There is a lot of great marketing these days on social media. I often hear social media experts talk about the objective of “creating engagement” on social media and brands big and small are doing just that in really creative ways. Here are some examples I like of creating engagement while remaining true to Brand Strategy, as well as some watch-outs that represent room for improvement:
Supporting Brand Strategy – A great way to use social media is to give Event Marketing a second life. Pepsi is doing a lot of cool stuff around their Super Bowl halftime event sponsorship which they’ve bookended with a Grammy’s halftime show that allows them to create engagement over several weeks of time. Interviews with Grammy nominee artists and NFL stars, mobile ‘street’ halftime shows in cities around the country, it all gets their #Halftime hashtag trending in a way that supports Pepsi’s long-standing Brand Strategy of associating Pepsi with celebrities and pop culture. It also adds value to Facebook fans in a way that puts watch-worthy, engage-able content first and the brand second.
Watch-Out – Brand Narcissism on social media is when brands like to tell us how great they are, sometimes in the form of a question such as, “how great do you think we are?” Despite all of Pepsi’s herculean and huge budget efforts to put cool stuff on Facebook, they occasionally dip into this realm. I love Pepsi and I buy Pepsi Next like it’s going to be discontinued next week (R.I.P. Coke C2), but what am I supposed to say to this?
Supporting Brand Strategy: 7 For All Mankind does a great job of providing value-added content on a far smaller budget than Pepsi or other major fashion brands that can afford A-lister associations. Instead of Grammy winners and NFL stars they go with B-list celebrities and fashion bloggers to provide associations that are still credible and engaging along with user-friendly links to ‘shop this style’. This budget-friendly imagery does a great job of reflecting their Brand Strategy around fashion-forward denim.
Watch-Out: Brand ProMISSe (thinking about trademarking that) is when a post has nothing to do with or is antithetical to the Brand Promise. When I go to the 7FAM website I read about “premium denim….a hybrid of fashion and innovation,” which sounds terrific. Then I go to their facebook page and get….this?
I get that this is ‘attitudinal’ imagery, but I don’t really see the connection to a skinny jeans brand. Eddie Bauer, REI, Patagonia, they could all post this and it might make some sense as a ‘lumberjack breakfast’. One of 7’s Facebook fans captioned this one best…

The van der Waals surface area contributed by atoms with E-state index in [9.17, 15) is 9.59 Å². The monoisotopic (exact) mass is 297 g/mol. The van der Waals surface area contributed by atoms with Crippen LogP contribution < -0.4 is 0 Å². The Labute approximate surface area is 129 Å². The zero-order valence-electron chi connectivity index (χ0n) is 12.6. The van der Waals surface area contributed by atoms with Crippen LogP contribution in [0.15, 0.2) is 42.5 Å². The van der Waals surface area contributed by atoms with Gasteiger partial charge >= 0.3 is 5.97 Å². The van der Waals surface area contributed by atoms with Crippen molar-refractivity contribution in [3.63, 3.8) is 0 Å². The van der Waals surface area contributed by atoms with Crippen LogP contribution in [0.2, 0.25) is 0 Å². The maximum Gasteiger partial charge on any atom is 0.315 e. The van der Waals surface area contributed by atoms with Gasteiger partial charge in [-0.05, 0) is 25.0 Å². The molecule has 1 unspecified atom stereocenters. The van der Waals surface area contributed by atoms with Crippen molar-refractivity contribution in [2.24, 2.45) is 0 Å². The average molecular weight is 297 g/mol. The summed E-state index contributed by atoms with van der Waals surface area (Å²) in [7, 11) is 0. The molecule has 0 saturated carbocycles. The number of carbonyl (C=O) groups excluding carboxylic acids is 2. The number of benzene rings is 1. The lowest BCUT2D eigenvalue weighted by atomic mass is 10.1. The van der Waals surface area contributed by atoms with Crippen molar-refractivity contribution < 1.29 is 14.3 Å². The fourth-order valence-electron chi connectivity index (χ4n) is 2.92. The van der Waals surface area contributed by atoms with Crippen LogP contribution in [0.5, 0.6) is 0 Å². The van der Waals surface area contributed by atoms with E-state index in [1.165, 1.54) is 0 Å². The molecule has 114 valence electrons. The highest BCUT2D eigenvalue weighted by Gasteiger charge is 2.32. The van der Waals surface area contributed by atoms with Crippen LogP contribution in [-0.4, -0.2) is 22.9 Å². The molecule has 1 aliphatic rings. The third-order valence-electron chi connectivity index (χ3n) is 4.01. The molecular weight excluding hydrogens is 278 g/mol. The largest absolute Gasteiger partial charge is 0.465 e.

Supporting Brand Strategy: Social media is a great way to share longer-form video content that gets a brand’s personality and storyline across in a way that a 15 or 30 second TV spot can’t. Heineken has been a master of this strategy over the years, coming up with great video that puts entertainment first and the brand second. This is a Euro-targeted video featuring soccer stars (whom I know little about) and is in Spanish. Yet even to me this is a thoroughly enjoyable piece that delivers on Heineken’s Brand Strategy around mischievous fun in a way that incorporates the brand without turning it into a TV advertisement.
Watch-Out: No matter how much Brand Managers may love their TV ads, I’ve never seen them as engaging social media content. McDonald’s makes some very good TV ads. They have a $2 Billion media budget so if you own a TV and turn it on for an hour there is a very good chance you are going to see one. Do they need to also post all of them on Facebook? Most people don’t want to talk about TV ads unless they are unusually buzz-worthy, and talk is what you’re trying to get people to do on social media.
In summary, marketers and agencies are largely doing a great job of finding creative and engaging ways to generate conversation around their brands on social media. The rule of thumb is to think entertaining and conversation-worthy first, brand second. That is a tall order for Brand Managers because we love our brands and we want to shout them from the rooftops, but on social media we sometimes need to sit on our hands and, well, just make conversation.